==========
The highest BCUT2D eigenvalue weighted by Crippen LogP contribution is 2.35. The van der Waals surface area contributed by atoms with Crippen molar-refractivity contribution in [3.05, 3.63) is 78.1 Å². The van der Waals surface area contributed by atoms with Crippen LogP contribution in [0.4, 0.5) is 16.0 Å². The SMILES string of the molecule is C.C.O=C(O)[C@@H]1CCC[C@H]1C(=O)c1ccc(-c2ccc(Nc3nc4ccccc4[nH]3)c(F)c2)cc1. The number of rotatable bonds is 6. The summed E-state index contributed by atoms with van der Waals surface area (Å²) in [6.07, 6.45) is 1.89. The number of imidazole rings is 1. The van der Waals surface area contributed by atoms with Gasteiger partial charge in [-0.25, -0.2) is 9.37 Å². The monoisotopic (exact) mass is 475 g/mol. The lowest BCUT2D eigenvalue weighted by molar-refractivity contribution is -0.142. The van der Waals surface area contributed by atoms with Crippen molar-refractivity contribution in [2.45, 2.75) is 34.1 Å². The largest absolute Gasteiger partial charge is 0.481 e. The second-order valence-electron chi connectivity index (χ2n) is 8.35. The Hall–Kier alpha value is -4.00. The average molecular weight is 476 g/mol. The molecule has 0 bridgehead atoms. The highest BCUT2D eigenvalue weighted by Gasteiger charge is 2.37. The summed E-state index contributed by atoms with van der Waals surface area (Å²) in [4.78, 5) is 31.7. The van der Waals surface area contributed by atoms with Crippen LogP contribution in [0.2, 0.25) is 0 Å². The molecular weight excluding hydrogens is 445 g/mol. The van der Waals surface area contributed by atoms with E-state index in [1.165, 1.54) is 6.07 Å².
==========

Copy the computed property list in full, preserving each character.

The highest BCUT2D eigenvalue weighted by Crippen LogP contribution is 2.35. The van der Waals surface area contributed by atoms with Crippen molar-refractivity contribution in [3.05, 3.63) is 78.1 Å². The van der Waals surface area contributed by atoms with Crippen LogP contribution in [0.4, 0.5) is 16.0 Å². The SMILES string of the molecule is C.C.O=C(O)[C@@H]1CCC[C@H]1C(=O)c1ccc(-c2ccc(Nc3nc4ccccc4[nH]3)c(F)c2)cc1. The number of rotatable bonds is 6. The summed E-state index contributed by atoms with van der Waals surface area (Å²) in [6.07, 6.45) is 1.89. The number of imidazole rings is 1. The van der Waals surface area contributed by atoms with Gasteiger partial charge in [-0.25, -0.2) is 9.37 Å². The monoisotopic (exact) mass is 475 g/mol. The lowest BCUT2D eigenvalue weighted by molar-refractivity contribution is -0.142. The van der Waals surface area contributed by atoms with Crippen molar-refractivity contribution in [2.45, 2.75) is 34.1 Å². The largest absolute Gasteiger partial charge is 0.481 e. The second-order valence-electron chi connectivity index (χ2n) is 8.35. The Hall–Kier alpha value is -4.00. The average molecular weight is 476 g/mol. The molecule has 0 bridgehead atoms. The highest BCUT2D eigenvalue weighted by Gasteiger charge is 2.37. The summed E-state index contributed by atoms with van der Waals surface area (Å²) in [4.78, 5) is 31.7. The van der Waals surface area contributed by atoms with Crippen LogP contribution in [0.2, 0.25) is 0 Å². The molecular weight excluding hydrogens is 445 g/mol. The van der Waals surface area contributed by atoms with E-state index in [1.165, 1.54) is 6.07 Å².